Hallie Rubenhold, the author of “The Five,” considers the tours ghoulish, even amid a subtle shift in some of them brought about in part by her book.
But she doesn’t expect them to go away as long as people’s fascination holds up. “It’s a mistake to stop natural curiosity,” she said, “but what it needs is a kind of redirection or correction.”
“There’s a lot of gore peddling,” she said. It’s important, she added, to remember that “the people killed were real and lived real lives.”
Almost since the first victim’s body was discovered, early in the morning of Aug. 31, 1888, Jack the Ripper’s murders have seized the collective imagination. Newspapers, both in London and abroad, sensationalized the crimes and printed letters purporting to have been written by the killer himself, taunting the public and the police. Readers ate it all up in real time, and the lack of an identified suspect ensured that the mystery would endure.
Once Hollywood got hold of the story, Jack the Ripper took on the form we recognize today: a man in a top hat (which he probably didn’t wear) and a long coat (ditto) disappearing into a thick fog (the nights seemed to have been clear, historians now say).
But it’s also a story about what life was like in the poor East End neighborhood, said Mr. Jones, the tour guide. “It’s not just a murder mystery,” he said. “It came to be about social change.” The area included slums, homelessness and an influx of migrants in the late 19th century.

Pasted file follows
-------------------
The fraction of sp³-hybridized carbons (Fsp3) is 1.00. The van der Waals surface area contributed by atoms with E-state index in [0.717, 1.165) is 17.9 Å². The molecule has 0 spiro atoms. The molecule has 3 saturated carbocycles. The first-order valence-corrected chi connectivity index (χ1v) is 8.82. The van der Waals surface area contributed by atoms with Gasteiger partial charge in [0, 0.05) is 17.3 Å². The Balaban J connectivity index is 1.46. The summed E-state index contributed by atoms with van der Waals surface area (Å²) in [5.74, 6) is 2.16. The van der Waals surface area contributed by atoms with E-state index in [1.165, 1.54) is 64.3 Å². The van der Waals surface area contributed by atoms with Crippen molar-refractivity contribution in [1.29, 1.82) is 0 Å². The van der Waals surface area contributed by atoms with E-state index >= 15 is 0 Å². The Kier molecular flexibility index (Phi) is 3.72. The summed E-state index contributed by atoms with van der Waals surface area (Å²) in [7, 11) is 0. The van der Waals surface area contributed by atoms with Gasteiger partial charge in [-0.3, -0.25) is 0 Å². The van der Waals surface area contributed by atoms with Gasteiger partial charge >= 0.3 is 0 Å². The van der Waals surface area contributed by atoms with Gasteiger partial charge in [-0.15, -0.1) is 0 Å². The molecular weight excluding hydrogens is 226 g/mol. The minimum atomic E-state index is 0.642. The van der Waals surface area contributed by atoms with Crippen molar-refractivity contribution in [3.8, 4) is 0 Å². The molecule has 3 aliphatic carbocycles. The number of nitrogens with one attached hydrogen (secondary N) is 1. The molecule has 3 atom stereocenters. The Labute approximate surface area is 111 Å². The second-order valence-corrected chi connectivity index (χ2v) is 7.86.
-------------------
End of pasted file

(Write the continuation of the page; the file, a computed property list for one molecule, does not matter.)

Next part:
All those topics can be explored through the story of Jack the Ripper, Mr. Jones said.
But faced with the tension between the macabre and the modern, not every tour guide in Whitechapel has embraced the more sensitive telling of Ms. Rubenhold’s book. Some say the main thread — and the part that seems to draw people to the tours in the first place — is the killings themselves and their particularly disturbing details.
Mick Priestley, a self-proclaimed Ripper expert, has been giving Jack the Ripper tours for a decade and says he wants people to enjoy them without leaving them feeling disturbed. “There’s a line I don’t cross,” he said after a recent tour, adding that he didn’t want the tours to be “some super disturbing ghoul fest.”
But he does end his tours with a picture presentation (or, as he called it, “epic projector action”) that culminates with the worst photo about this history: a black-and-white picture of the mutilated body of Mary Jane Kelly. And he defends the choice to do so, noting that while it sometimes upsets people, the image is also widely available on the internet.
“You can’t talk about the Jack the Ripper story without that picture,” Mr. Priestley said. “I do warn you. But that’s the worst picture on the tour.”
Alex Borjesson, a 38-year-old tourist from Sweden, was on Mr. Priestley’s tour that night. It was his second Jack the Ripper tour, after his first on a visit to London in 1998. One of the victims — Elizabeth Stride — was Swedish, and Mr. Borjesson said he might go to her grave in East London to place some flowers. “Being a modern man,” he said, “I think there should be more focus on the women.”